But research shows a gap in consumer understanding of ethical investing.
The pandemic has pushed the desire for more ethical and sustainable investments up the agenda for investors, research shows.
A report by insurer Prudential today found that 51% of investors want to move into ethical and sustainable investing (ESG).
The insurer’s research found 61% of advised adults now care more about the environment and the planet than they did before the pandemic.
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The report, which looks at intergenerational planning and wealth transfer between advised families during the pandemic, found 26% of respondents are more concerned than they’ve ever been about the environment.
One in five said they are more worried now that they have children or grandchildren.
Despite the desire for ethical and sustainable investing, 36% admit they actually have no idea what their current investments - including workplace and private pensions - are invested in, as they have little to no control.
Catriona McInally, investment expert at Prudential UK, says: “Once perhaps viewed as a fad, sustainable investing is becoming normalised, making it a fundamental building block within intergenerational financial planning. It also enables clients to leave their children more than just a financial legacy in terms of planet, environment, and society.”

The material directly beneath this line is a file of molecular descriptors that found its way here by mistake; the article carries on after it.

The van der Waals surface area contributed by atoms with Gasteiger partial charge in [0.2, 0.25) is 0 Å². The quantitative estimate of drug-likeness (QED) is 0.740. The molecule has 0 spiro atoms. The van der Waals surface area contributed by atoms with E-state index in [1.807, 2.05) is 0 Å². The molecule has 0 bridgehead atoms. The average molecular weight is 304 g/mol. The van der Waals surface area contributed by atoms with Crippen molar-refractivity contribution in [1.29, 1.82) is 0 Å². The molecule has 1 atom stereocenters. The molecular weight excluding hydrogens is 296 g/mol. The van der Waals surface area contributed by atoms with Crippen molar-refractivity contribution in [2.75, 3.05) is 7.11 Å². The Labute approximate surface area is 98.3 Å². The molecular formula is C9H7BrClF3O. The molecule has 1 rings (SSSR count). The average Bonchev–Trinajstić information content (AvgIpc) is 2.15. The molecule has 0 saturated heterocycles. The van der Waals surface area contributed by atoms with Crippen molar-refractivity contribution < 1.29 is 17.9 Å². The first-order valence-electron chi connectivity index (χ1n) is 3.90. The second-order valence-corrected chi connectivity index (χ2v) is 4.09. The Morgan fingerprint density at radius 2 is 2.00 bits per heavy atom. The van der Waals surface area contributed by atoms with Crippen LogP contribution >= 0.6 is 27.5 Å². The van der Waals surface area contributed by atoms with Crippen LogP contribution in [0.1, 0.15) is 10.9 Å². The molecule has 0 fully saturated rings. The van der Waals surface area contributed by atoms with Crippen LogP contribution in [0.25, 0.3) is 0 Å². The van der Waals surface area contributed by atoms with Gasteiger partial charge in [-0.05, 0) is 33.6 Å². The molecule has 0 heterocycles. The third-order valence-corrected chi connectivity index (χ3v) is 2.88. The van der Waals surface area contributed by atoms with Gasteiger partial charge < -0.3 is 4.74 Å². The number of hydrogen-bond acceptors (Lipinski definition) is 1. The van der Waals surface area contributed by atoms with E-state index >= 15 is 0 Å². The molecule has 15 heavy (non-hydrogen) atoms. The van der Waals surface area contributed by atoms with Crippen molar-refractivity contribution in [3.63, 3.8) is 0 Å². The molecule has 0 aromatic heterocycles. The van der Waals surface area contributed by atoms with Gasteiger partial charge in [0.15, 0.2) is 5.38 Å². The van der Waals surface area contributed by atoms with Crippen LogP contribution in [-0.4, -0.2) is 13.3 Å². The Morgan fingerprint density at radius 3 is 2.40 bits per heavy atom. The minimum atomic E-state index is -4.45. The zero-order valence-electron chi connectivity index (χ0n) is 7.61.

- Investor ESG interest grows, even if it means lower returns
David Macdonald, founder of advisory firm The Path, which focuses on impact investments, says the number of ESG-focused funds has skyrocketed, but warns that definitions vary.
He adds: “Finding an investment with good management and positive growth prospects is hard enough in usual times - add an ESG overlay and the picture becomes a whole lot more blurry.
“Buzzwords such as ‘ethical’, ‘ESG’, ‘SRI’ and ‘sustainable’ are often used interchangeably despite each having a very different meaning. Plus, where is the line drawn?
“Something which is deemed acceptable to one fund manager may not be acceptable to the next. So, instead of one straight divider which separates right from wrong, we end up with endless shades of green.”
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Macdonald says definitions will eventually become more established.
Research by interactive investor (ii) backs up the Prudential findings that there is a trend towards ESG investing.
ii found that, of the investors investing within an ethical framework via its ethical investing long list (a list of all the fund and investment trusts in this universe available on the platform), environmentally focused choices are attracting the top buys.
Some seven out of the 10 most-bought ethical investments over the year to date are environmentally focused.
ii also has an ACE 40 list of ethical investments.
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